The award-winning Marathi film, ‘The Silence’, which was shown in Kochi recently, focuses on the damage wrought by child sex abuse
Photos: Ashwini Sidwani; a scene from the film
12-year-old Chini lives an idyllic life at a village in the Konkan region of Maharashtra. She plays with pebbles under a tree, amidst the ceaseless twitter of birds. There is a river nearby. She sits on the bank and watches her father trying to catch fish. Sometimes, she goes with a neighbourhood boy to catch cuckoos in the forest. There is a constant smile on her face. Her father, a candy seller, loves her, as well as her elder sister, Manda, unconditionally.
Manda lives in Mumbai and works as an extra in Hindi films. Their mother had died at Chini’s birth. When Chini has her first periods, her father does not know what to do. He secures the help of his brother-in-law who agrees to take Chini to live with his wife in a nearby town. Sadly, the unexpected happens. The uncle, a grain merchant, as well as a womaniser, rapes Chini.
Thereafter, things go out of control, scarring the lives of several people.
‘The Silence’ is a deeply moving Marathi film, with an enormous intensity and sincerity invested in each scene. Made by award-winning director Gajendra Ahire, it stars Raghubir Yadav as Chini’s dad and Nagraj Manjule as the uncle. The story is told in flashback, with the voice-over belonging to Chini’s aunt.
The 92-minute feature film was screened in mid-November at the All Lights India International Film Festival at Kochi. Just before that, 'The Silence' became the first-ever Indian film to be shown at the Brasilia International Film Festival. In July, Ahire had won the 'German Star of India 2015, Director’s Vision' award at the Indian Film Festival in Stuttgart, Germany.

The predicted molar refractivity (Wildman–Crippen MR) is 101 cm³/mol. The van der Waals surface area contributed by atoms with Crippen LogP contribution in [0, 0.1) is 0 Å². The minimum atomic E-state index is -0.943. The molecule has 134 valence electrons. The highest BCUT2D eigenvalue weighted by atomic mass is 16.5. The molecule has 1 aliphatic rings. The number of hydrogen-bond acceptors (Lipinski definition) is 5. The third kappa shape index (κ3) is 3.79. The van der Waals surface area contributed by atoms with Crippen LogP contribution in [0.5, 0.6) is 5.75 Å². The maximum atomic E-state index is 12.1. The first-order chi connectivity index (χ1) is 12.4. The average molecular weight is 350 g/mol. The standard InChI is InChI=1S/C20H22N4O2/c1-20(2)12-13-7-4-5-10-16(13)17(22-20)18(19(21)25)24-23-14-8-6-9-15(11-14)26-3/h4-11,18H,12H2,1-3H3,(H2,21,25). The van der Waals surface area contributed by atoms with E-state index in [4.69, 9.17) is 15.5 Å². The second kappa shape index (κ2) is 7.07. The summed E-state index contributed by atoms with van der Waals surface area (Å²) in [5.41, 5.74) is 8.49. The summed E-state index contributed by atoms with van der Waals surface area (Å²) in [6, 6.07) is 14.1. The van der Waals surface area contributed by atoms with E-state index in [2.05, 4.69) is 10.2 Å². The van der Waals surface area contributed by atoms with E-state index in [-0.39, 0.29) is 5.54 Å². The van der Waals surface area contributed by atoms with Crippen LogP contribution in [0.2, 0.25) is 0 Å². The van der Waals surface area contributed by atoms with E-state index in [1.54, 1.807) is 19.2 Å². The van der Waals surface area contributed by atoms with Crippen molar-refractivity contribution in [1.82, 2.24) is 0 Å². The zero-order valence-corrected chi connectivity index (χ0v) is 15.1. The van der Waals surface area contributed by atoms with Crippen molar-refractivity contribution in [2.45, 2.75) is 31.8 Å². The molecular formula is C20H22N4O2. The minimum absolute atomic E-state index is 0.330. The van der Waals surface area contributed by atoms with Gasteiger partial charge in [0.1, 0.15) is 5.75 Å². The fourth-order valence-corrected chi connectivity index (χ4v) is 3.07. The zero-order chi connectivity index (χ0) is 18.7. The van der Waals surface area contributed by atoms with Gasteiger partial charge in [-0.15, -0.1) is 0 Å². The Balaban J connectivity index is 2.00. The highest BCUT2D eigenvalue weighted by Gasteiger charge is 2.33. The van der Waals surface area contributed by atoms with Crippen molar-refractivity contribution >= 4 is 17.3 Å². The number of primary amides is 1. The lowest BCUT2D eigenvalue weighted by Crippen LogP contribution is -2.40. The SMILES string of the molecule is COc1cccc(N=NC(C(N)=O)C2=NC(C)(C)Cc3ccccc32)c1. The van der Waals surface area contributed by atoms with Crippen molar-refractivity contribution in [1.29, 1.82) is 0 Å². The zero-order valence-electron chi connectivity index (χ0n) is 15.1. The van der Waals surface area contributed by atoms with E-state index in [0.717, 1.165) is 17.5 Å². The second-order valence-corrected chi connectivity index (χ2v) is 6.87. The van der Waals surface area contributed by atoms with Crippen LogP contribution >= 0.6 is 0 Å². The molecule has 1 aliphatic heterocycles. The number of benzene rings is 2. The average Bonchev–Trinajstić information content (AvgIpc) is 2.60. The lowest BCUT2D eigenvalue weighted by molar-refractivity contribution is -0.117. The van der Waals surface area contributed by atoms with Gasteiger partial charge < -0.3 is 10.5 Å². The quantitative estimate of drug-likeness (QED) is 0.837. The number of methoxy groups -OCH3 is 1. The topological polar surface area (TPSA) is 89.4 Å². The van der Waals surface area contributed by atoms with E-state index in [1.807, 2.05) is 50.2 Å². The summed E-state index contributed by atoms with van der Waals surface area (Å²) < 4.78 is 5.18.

At Kochi, sitting on a low sofa at the VIP Lounge of the Cinepolis, and sipping a cup of tea, is Ashwini Sidwani, the writer of the story. She belongs to SMR Productions, which makes television serials for Doordarshan. “There was a project I was researching, with a NGO called Majlis, which is run by [activist] Flavia Agnes,” says Ashwini. “We wanted to do one-hour stories of domestic violence. It was while doing this that I came across a true story of child abuse.”
So she wrote the screenplay. But when she narrated it in the office, her colleagues suggested that it would be better to make a film, rather than a television serial, which comes and goes. So she told the story to Gajendra who said yes immediately.
In the actual story, the child, who lives in Kolhapur, mentioned the abuse to her elder sister when she came on a visit from Mumbai two months later. They filed a police complaint. “But since it was done so late, the police were unable to gather any evidence,” says Ashwini. “The uncle vanished. Whenever anything happens, you have to lodge a complaint within 24 hours or before the victim has had a bath.”
To ensure that happens, parents should keep a sharp eye on their children. “If they sense something is wrong, they should question the child,” says Ashwini. “Often, they are too young to understand what is happening.”
The film is now doing the festival circuit. Many good Marathi films are being made now, including the unforgettable ‘Court’, which was India’s entry for the Foreign Language Oscar. And Ashwini puts it down to the encouragement by the state government. “If your film is selected for any festival, they give you a subsidy of Rs 30 lakh,” says Ashwini. “It is a big boost. So many talented filmmakers are venturing to make meaningful films.”
(The New Indian Express, Kochi and Thiruvananthapuram)